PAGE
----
Corn futures are called 15 to 20 cents higher. USDA’s Supply/Demand estimates were bullish for corn. USDA lowered its production estimate by 305 million bushels due to smaller acreage and ending 2011/12 ending stocks were pegged at 695 million bushels, down 205 million from May. The new-crop ending stocks projection was down nearly 100 million bushels from the average pre-report trade estimate.

Soybean futures are called steady to 5 cents lower. The Supply/Demand estimates were bearish for soybeans, but strength in corn is expected to limit losses. USDA left yield, acreage and production estimates unchanged from May. USDA raised new-crop ending stocks to 190 million bushels from 160 million in May. Old-crop stocks were raised 10 million bushels and new-crop exports were lowered 20 million bushels. USDA raised their Brazilian soybean crop estimate to 74.5 million tonnes from 73.0 million in May.

Wheat futures are called 5 to 10 cents lower. Supply/Demand estimates for the U.S. and globally were bearish, but losses are expected to limited by strength in corn. USDA is forecasting U.S. 2011/12 wheat ending stocks at 687 million bushels, down 15 million from May but above trade expectations. Wheat production numbers were on the high side of expectations as all wheat production was about 50 million bushels above trade expectations at 2.058 billion bushels. All winter wheat was about 60 million bushels above expectations at 1.450 billion bushels. USDA raised hard and soft red winter wheat estimates. The world wheat ending stocks estimate for 2011/12 was raised by 3 million tonnes to 184.3 million.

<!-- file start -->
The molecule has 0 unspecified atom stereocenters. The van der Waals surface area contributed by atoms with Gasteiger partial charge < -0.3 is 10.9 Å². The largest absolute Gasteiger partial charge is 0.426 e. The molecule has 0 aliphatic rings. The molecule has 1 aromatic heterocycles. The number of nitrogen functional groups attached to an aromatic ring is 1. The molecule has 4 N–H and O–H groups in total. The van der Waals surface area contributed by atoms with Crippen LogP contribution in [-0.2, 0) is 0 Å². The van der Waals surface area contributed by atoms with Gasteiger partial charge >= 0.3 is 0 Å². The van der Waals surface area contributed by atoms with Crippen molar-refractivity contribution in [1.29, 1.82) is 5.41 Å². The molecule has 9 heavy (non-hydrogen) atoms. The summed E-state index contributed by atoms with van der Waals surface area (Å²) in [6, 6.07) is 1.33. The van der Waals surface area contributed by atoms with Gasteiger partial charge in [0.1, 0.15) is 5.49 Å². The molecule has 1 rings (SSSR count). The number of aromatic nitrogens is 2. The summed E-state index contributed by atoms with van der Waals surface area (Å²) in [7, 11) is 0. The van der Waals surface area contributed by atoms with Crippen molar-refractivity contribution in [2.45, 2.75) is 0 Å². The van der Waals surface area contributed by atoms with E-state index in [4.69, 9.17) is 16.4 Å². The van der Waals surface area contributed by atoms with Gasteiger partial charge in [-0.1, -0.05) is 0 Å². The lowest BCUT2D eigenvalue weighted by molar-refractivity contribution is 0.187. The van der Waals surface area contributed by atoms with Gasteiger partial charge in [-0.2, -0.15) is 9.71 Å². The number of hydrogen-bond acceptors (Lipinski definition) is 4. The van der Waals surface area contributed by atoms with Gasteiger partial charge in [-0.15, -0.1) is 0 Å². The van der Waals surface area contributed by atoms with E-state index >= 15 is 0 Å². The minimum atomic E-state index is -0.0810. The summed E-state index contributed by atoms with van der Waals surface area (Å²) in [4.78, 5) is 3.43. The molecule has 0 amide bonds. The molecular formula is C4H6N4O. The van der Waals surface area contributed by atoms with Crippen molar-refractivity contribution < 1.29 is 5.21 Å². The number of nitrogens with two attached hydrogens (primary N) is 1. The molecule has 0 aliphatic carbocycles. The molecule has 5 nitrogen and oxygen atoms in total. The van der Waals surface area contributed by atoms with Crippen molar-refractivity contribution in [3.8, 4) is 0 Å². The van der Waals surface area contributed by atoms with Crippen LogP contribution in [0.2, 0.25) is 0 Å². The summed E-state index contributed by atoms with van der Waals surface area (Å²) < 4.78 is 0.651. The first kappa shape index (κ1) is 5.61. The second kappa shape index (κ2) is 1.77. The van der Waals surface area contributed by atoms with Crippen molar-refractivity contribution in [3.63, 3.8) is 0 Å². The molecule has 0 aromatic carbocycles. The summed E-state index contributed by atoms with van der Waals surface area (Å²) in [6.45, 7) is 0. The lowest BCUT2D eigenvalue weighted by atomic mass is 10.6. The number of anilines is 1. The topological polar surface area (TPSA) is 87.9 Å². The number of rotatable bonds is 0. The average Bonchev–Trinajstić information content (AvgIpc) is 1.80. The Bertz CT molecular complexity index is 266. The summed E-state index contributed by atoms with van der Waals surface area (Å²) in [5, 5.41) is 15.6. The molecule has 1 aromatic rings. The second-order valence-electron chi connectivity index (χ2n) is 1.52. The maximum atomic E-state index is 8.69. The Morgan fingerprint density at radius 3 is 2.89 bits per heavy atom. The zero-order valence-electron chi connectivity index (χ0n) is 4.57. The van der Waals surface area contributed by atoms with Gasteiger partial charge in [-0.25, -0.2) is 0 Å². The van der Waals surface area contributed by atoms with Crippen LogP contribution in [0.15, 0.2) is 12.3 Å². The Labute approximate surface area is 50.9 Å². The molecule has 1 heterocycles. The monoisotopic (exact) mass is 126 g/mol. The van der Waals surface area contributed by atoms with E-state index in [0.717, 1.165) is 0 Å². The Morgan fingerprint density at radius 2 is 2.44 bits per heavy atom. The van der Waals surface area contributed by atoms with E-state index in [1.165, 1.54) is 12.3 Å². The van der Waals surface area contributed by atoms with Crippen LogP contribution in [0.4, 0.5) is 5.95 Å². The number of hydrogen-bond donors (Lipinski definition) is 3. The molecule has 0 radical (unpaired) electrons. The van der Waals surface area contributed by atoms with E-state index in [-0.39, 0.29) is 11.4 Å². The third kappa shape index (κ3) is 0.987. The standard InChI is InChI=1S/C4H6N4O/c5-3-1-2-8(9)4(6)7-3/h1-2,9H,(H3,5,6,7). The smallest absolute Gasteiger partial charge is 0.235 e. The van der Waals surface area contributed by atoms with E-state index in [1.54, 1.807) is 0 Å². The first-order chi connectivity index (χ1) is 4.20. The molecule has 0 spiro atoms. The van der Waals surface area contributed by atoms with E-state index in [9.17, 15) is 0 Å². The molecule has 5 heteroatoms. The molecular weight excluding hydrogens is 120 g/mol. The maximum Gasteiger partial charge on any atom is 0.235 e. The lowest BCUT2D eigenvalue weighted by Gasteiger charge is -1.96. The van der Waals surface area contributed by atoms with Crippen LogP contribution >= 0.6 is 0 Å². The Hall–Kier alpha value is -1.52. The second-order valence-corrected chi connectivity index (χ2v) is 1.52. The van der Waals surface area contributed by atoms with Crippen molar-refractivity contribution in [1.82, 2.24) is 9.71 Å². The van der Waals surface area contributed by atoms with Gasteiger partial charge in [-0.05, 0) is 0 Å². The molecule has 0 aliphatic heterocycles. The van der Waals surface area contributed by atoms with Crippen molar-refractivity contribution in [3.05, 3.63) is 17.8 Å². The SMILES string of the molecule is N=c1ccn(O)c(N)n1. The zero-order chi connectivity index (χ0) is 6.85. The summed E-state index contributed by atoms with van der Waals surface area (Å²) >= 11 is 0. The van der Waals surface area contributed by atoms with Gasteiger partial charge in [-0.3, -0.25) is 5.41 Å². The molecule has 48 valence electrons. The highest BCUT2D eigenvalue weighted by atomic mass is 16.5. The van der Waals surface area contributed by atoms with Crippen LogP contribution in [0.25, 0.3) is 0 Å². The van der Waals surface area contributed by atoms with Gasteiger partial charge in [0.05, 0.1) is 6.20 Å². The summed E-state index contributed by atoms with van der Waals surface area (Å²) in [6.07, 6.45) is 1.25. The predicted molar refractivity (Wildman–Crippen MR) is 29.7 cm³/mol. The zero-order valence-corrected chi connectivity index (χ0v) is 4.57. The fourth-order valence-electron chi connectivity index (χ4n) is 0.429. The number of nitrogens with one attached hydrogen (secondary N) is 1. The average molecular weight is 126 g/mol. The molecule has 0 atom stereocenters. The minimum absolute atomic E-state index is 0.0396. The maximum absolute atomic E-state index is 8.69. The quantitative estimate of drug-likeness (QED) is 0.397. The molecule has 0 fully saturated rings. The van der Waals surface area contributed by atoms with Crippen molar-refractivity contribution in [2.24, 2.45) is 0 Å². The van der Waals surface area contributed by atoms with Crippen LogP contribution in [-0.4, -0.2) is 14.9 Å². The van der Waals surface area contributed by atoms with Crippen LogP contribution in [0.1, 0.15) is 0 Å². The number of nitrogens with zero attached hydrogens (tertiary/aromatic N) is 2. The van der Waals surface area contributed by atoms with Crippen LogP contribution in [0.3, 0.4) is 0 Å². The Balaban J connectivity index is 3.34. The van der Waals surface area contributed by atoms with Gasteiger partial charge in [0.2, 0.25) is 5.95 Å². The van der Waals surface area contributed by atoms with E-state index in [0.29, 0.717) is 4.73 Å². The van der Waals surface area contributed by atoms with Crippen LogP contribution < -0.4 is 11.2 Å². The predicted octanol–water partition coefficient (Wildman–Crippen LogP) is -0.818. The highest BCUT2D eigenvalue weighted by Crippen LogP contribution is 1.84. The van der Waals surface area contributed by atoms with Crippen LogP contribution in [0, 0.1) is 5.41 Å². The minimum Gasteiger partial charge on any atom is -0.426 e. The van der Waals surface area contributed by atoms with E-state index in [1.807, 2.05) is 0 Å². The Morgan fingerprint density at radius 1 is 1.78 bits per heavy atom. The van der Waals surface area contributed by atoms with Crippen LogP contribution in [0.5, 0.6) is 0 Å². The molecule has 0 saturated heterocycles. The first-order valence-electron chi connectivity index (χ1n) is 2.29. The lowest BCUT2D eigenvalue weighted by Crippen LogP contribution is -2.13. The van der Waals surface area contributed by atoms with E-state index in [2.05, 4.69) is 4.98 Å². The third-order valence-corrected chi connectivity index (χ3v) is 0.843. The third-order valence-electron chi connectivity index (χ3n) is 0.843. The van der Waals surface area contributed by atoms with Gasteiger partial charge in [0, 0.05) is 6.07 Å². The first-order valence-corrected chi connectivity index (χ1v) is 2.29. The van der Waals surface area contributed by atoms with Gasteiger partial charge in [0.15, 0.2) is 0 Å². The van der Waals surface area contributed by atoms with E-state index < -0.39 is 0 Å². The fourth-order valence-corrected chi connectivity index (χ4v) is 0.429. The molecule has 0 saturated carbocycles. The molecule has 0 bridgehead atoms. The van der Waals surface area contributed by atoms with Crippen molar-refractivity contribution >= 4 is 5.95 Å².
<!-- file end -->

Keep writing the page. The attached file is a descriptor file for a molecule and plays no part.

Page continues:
Cattle futures are called steady to higher. Cash trade developed at $1-$2 higher live and $3-$4 higher dressed. This should help futures trade mostly higher this morning although gains will be limited by further losses in boxed beef prices. Choice cutouts were down $1.26 on Wednesday. Packer margins remain favorable, but they have tightened recently.

Lean hog futures are called higher on the open. Cash trade stabilized on Wednesday and is called steady to firm today. Pork cutouts were up 47 cents. Talk that export business has improved recently helped fuel the rally yesterday. However, gains could be limited by concern about domestic pork demand and on profit-taking from the gains posted on Wednesday.

Cotton futures are trading higher this morning. USDA lowered its production figure to 17 million bales from 18 million in May. Exports were lowered 500,000 bales and beginning stocks were lowered 500,000 bales, leaving 2011/12 ending stocks unchanged from last month at 2.50 million bales. At 7:45 am CT, July was 195 points higher and December was 202 points higher.